Did you know that, on average, most seeds only yield between 25 and 40 percent of their full potential? We know this from witnessing record yields on commodity crops such as canola, corn or beans. But why aren't more farmers producing higher yields? The answer is stress. There are many sources of stress for a plant. Some of these include moisture, temperature, nutrient deficiency, light, pests, etc. As we walk through the plant growth cycle, we can examine the most common of these stress factors.
At each stage of a plant's life, various stresses have different effects. It may seem overly obvious but, we all know that if a seed doesn't get enough water, it won't germinate. Less obvious potential stresses are soil termperature, and nutrient availability. Availability of nutrients is a key factor for every stage of a plant's life.
In corn, much of the plant's yield has been determined before V3. This is why it is very important to make sure that the early stages of the plant's life are low in stress.
In soybeans, the flowering stage is critical time for setting pods. The more flowers, the more pods are set. The more pods that are set, the higher the potential yield.
Successful stress management is the best way to decrease yield loss.
Did you know that the first 9 days of a corn plant's life will determine its yield potential?
There's theoretical genetic potential...which is the amount of production that a plant has been genetically programmed to produce, if all conditions were exactly perfect. Then there's what I'll call practical genetic potential. This is the potential that a plant has to product, given typical (less than perfect) conditions.
You may have heard citings of research that suggest that corn seed has the genetic potential to produce 1100 bu/acre. We know that our best farmers see 200-300 bu/ac depending on conditions, most of which are out of their immediate control (sunlight, water, soil nutrient availability, etc.). So, the "1100 bu/acre" would be the theoretical potential while the "200-300 bu/acre" is the practical potential.
Most farmers don't even come close to the practical potential as they are not even doing what they can control (nutrient supply) to help that plant reach its practical potential.
At the beginning of the plant's life, and given the conditions at the time, the plant makes its determination as to what it can (has the potential to) produce. If it determines two cobs, then, the potential for that plant will never be more than two cobs. If it determines 14 rows, then, the potential for the cobs will never be more than 14 rows. If its 70 kernels per row, then, the potential for the rows will never be more than 70 kernels. The plant determines all this very early and will determine based on its conditions at the time of determination.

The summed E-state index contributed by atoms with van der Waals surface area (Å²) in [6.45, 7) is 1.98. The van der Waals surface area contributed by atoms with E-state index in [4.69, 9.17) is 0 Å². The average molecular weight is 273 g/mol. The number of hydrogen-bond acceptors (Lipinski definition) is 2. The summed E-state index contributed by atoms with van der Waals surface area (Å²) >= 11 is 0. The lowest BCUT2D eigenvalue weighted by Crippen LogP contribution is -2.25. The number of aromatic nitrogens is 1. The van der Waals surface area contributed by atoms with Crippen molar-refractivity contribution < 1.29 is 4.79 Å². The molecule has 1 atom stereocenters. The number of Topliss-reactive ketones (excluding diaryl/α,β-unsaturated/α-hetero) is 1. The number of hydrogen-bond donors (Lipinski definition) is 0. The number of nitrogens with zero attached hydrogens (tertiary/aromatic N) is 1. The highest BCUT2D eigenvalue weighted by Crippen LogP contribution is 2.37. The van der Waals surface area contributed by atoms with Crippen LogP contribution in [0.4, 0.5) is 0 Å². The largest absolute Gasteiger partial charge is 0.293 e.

So, as the season progresses, the plant passes through growth stages, as which time, it will INITIATE certain processes such as cob initiation, pollination, row initiation, kernel initiation, kernel fill. At each of these stages, if the conditions are not right, ...even if the potential for two cobs was determined, it may not form two cobs. That's why its very important for the plant to have the right nutrients at these critical stages of its life. At each stage, there is the chance that, if the conditions are not ideal, the plant will not initiate the given process and YEILD is LOST. Obviously, if it doesn't initiate both cobs that were determined, then you automatically lost potential for 1/2 the yield. And, of course, as you know, just because you initiate a cob, doesn't mean that the cob will fully pollinated and even if fully pollinated, doesn't mean that the kernels will be initiated. Even if the kernels are initiated, doens't mean that they will all fill.
Again, at each stage, there is the potential to lose yield, unless ideal conditions are presented. This is why the theoretical potential is never realized. Because the plant will NOT see ideal conditions at each stage and yield is inevitably lost at each stage.
You are right with your timings in that these timings refer to when the plant is initiating certain processes and, it is at these times when it is critical for the plant to have all its necessary inputs to perform the initiation to the fullest of its practical potential.
This is why I feel that the planting solution is the most influential factor in ultimate yield. Its the control point that a farmer has in the beginning to set the stage for how much potential there will be.....
Corn Hybrid has an awful lot to do with how the plant will or can react. Some hybrids are bred to only produce one cob......all you can do is support that one-cob plant with the right planting depth and spacing so as to allow for the most ideal conditions for that plant...and do all that you can do to make that one cob the most it can be. longer and thicker for more rows and more kernels.....more mass.